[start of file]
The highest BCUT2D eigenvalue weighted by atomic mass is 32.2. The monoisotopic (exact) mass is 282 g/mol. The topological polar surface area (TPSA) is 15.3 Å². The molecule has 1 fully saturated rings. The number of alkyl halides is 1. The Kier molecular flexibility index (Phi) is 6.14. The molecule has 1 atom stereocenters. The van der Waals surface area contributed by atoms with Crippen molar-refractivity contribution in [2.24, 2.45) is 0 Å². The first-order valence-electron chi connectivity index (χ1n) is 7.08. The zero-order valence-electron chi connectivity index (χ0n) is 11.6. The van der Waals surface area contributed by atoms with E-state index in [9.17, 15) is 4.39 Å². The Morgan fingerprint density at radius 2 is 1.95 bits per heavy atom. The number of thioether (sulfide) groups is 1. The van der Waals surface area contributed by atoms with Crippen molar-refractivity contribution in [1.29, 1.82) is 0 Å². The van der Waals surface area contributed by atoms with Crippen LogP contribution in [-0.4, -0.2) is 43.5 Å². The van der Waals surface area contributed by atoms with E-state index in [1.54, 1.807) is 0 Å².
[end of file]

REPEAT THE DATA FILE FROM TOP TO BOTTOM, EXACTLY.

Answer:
The highest BCUT2D eigenvalue weighted by atomic mass is 32.2. The monoisotopic (exact) mass is 282 g/mol. The topological polar surface area (TPSA) is 15.3 Å². The molecule has 1 fully saturated rings. The number of alkyl halides is 1. The Kier molecular flexibility index (Phi) is 6.14. The molecule has 1 atom stereocenters. The van der Waals surface area contributed by atoms with Crippen molar-refractivity contribution in [2.24, 2.45) is 0 Å². The first-order valence-electron chi connectivity index (χ1n) is 7.08. The zero-order valence-electron chi connectivity index (χ0n) is 11.6. The van der Waals surface area contributed by atoms with E-state index in [9.17, 15) is 4.39 Å². The Morgan fingerprint density at radius 2 is 1.95 bits per heavy atom. The number of thioether (sulfide) groups is 1. The van der Waals surface area contributed by atoms with Crippen molar-refractivity contribution in [1.29, 1.82) is 0 Å². The van der Waals surface area contributed by atoms with Crippen LogP contribution in [-0.4, -0.2) is 43.5 Å². The van der Waals surface area contributed by atoms with E-state index in [1.54, 1.807) is 0 Å².